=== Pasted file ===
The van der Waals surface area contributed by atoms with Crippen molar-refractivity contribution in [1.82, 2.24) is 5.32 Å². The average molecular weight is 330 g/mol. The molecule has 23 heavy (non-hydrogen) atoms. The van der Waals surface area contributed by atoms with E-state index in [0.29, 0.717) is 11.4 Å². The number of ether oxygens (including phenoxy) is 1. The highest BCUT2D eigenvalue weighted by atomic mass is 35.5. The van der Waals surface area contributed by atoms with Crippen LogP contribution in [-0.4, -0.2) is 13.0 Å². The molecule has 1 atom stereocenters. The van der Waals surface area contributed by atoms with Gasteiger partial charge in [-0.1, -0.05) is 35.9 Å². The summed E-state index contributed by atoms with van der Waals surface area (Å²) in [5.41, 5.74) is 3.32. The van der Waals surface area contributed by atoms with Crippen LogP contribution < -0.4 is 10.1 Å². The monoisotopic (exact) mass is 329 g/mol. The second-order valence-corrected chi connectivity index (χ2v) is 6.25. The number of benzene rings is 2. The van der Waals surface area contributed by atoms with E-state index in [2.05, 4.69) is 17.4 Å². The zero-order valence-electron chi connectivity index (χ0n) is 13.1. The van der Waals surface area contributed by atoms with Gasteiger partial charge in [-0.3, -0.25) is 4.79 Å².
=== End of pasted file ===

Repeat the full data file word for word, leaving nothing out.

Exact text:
The van der Waals surface area contributed by atoms with Crippen molar-refractivity contribution in [1.82, 2.24) is 5.32 Å². The average molecular weight is 330 g/mol. The molecule has 23 heavy (non-hydrogen) atoms. The van der Waals surface area contributed by atoms with E-state index in [0.29, 0.717) is 11.4 Å². The number of ether oxygens (including phenoxy) is 1. The highest BCUT2D eigenvalue weighted by atomic mass is 35.5. The van der Waals surface area contributed by atoms with Crippen LogP contribution in [-0.4, -0.2) is 13.0 Å². The molecule has 1 atom stereocenters. The van der Waals surface area contributed by atoms with Gasteiger partial charge in [-0.1, -0.05) is 35.9 Å². The summed E-state index contributed by atoms with van der Waals surface area (Å²) in [5.41, 5.74) is 3.32. The van der Waals surface area contributed by atoms with Crippen LogP contribution < -0.4 is 10.1 Å². The monoisotopic (exact) mass is 329 g/mol. The second-order valence-corrected chi connectivity index (χ2v) is 6.25. The number of benzene rings is 2. The van der Waals surface area contributed by atoms with E-state index in [2.05, 4.69) is 17.4 Å². The zero-order valence-electron chi connectivity index (χ0n) is 13.1. The van der Waals surface area contributed by atoms with Gasteiger partial charge in [-0.3, -0.25) is 4.79 Å².